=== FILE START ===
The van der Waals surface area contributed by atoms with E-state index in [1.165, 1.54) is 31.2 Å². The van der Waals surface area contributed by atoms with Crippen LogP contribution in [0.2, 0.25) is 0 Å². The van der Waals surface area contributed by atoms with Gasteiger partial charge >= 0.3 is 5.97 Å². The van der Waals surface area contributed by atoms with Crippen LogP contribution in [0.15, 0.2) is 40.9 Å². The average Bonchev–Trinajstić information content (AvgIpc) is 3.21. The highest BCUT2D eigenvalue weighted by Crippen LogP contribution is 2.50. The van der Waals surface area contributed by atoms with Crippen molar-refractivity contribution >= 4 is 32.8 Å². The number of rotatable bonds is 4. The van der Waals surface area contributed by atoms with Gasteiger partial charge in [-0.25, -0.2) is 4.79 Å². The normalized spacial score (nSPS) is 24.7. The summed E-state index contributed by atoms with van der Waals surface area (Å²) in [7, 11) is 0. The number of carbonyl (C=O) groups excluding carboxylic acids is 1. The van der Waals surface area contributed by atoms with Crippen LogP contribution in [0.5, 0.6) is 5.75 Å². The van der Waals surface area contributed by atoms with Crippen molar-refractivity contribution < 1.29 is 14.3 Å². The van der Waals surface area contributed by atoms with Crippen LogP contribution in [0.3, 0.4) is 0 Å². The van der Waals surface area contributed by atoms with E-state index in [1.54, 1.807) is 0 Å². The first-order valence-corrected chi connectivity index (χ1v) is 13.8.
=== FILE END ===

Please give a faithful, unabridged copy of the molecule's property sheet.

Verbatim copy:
The van der Waals surface area contributed by atoms with E-state index in [1.165, 1.54) is 31.2 Å². The van der Waals surface area contributed by atoms with Crippen LogP contribution in [0.2, 0.25) is 0 Å². The van der Waals surface area contributed by atoms with Gasteiger partial charge >= 0.3 is 5.97 Å². The van der Waals surface area contributed by atoms with Crippen LogP contribution in [0.15, 0.2) is 40.9 Å². The average Bonchev–Trinajstić information content (AvgIpc) is 3.21. The highest BCUT2D eigenvalue weighted by Crippen LogP contribution is 2.50. The van der Waals surface area contributed by atoms with Crippen molar-refractivity contribution >= 4 is 32.8 Å². The number of rotatable bonds is 4. The van der Waals surface area contributed by atoms with Gasteiger partial charge in [-0.25, -0.2) is 4.79 Å². The normalized spacial score (nSPS) is 24.7. The summed E-state index contributed by atoms with van der Waals surface area (Å²) in [7, 11) is 0. The number of carbonyl (C=O) groups excluding carboxylic acids is 1. The van der Waals surface area contributed by atoms with Crippen LogP contribution in [0.5, 0.6) is 5.75 Å². The van der Waals surface area contributed by atoms with Crippen molar-refractivity contribution < 1.29 is 14.3 Å². The van der Waals surface area contributed by atoms with Crippen LogP contribution in [0.3, 0.4) is 0 Å². The van der Waals surface area contributed by atoms with E-state index in [1.54, 1.807) is 0 Å². The first-order valence-corrected chi connectivity index (χ1v) is 13.8.